Facebook PixelAn interview rig that is mailed to the guest in order to grab high-quality audio/video from multiple angles
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An interview rig that is mailed to the guest in order to grab high-quality audio/video from multiple angles

Image credit: Peter Attia, Rick Johnson, Youtube

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Darko Savic
Darko Savic Apr 27, 2022
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The interviewer mails the guest a remote robotic interviewing device that takes studio-quality footage without requiring any technical knowledge on their part.
Why?
  • High-quality remote interviews with people who are not tech-savvy and lack quality equipment. Also, for busy people who can't be bothered setting things up.
  • No more low-quality audio/video for remote interviews. Make them as good as in-person interviews.
  • Studio-quality dynamic camera angles for less monotonous interviews.
  • An ability to make remote interviews indistinguishable from in-person interviews.
How it works
An interviewer/podcaster arranges to do an online interview with someone. Instead of doing it using the low-quality laptop webcam via Zoom, the podcaster mails a physical interview rig to the guest. The rig is designed to take high-quality audio and video from multiple dynamic angles throughout the interview.
The rig
The interview rig is a tabletop device with two cameras and two microphones. The cameras are mounted on robotic arms. In order to keep the shot from becoming monotonous, the arms periodically move. Each camera's movements are constrained so that they won't be visible within the other's field of view.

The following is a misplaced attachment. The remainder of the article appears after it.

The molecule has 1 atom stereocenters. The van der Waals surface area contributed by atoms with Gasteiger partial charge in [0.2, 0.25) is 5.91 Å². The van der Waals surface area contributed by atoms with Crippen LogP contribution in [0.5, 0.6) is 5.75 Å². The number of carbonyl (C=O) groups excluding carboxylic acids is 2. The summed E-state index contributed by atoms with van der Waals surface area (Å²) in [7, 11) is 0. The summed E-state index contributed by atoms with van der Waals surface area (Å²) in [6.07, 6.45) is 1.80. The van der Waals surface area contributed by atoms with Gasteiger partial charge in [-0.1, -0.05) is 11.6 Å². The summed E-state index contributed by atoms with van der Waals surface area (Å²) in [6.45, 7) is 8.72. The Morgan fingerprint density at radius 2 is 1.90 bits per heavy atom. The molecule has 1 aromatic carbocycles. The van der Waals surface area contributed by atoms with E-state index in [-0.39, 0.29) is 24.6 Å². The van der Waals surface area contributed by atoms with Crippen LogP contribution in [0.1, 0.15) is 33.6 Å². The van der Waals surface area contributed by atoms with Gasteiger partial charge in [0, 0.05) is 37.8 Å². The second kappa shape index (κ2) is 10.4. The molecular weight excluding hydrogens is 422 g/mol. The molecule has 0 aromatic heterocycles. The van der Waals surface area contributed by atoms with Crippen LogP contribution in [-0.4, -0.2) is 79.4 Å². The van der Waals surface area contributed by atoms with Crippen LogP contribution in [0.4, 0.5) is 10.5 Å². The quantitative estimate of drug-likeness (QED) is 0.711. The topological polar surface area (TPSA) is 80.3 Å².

Likewise, the main microphone is mounted on a robotic arm that self-adjusts to optimize sound quality.
The interview rig includes a head sized monitor so that the guest can see the interviewer eye to eye.
No technical knowledge required
All the righ needs is electricity and internet connection (Wifi, LAN, mobile data). The guest places the rig on a table in front of them and turns it on. Everything else is done remotely by the interviewer.
Studio-type interviews
One of the biggest downsides to online interviews is the fact that the podcaster and the guest are not hanging out in the same room. This could be changed, at least from the viewer's perspective.
Both the interviewer and the guest place a single chair in front of a white wall. The only thing visible to the rig cameras is them sitting on their chairs and whiteness in the background.
Each of them sits in front of the interview rig facing the other as if they were in the same room.
The rig is switched to "studio mode". The software takes care of the rest and combines the videos so that it appears to the viewer that they are in the same room.
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Miloš Stanković
Miloš Stanković Apr 27, 2022
Definitely a 'yes' on the necessity for this idea, as podcasts with bad or unsynced audio, and poor video are unenjoyable.
The same goes for TV news features, as topics lose the steam and the tension when the interviewee breaks up or the two people start stuttering because they don't know whether the other person has finished their sentence. Sidenote, this can possibly be solved by the parties having an app/button they press to notify the other side they are finished with speaking their thought. It would show on each other feeds in the form of a red dot, but would not be visible to the public.
But the issue with the rig is the time needed for the equipment to arrive at the guest's location. Especially for podcast or news stories that are sudden, ongoing, and time-sensitive. Or when the guests are very busy and have a small frame in which they are available.
For big news networks, they could have several of these rigs spaced around the country or the continents for quicker delivery to the subject who needs it.
At the same time, the podcasts sphere is also getting more and more organized into bigger networks. They could possibly do it too.
Or an independent company could provide that service alone. Have a rig in each major city.
Please leave the feedback on this idea
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Goran Radanovic
Goran Radanovica month ago
I always wondered how news stations managed to get great footage of their guests who weren't in the studio. How is it that the guest is looking straight at the anchor? Are their eyes solely focused on the camera lens, and how is their audio perfect?
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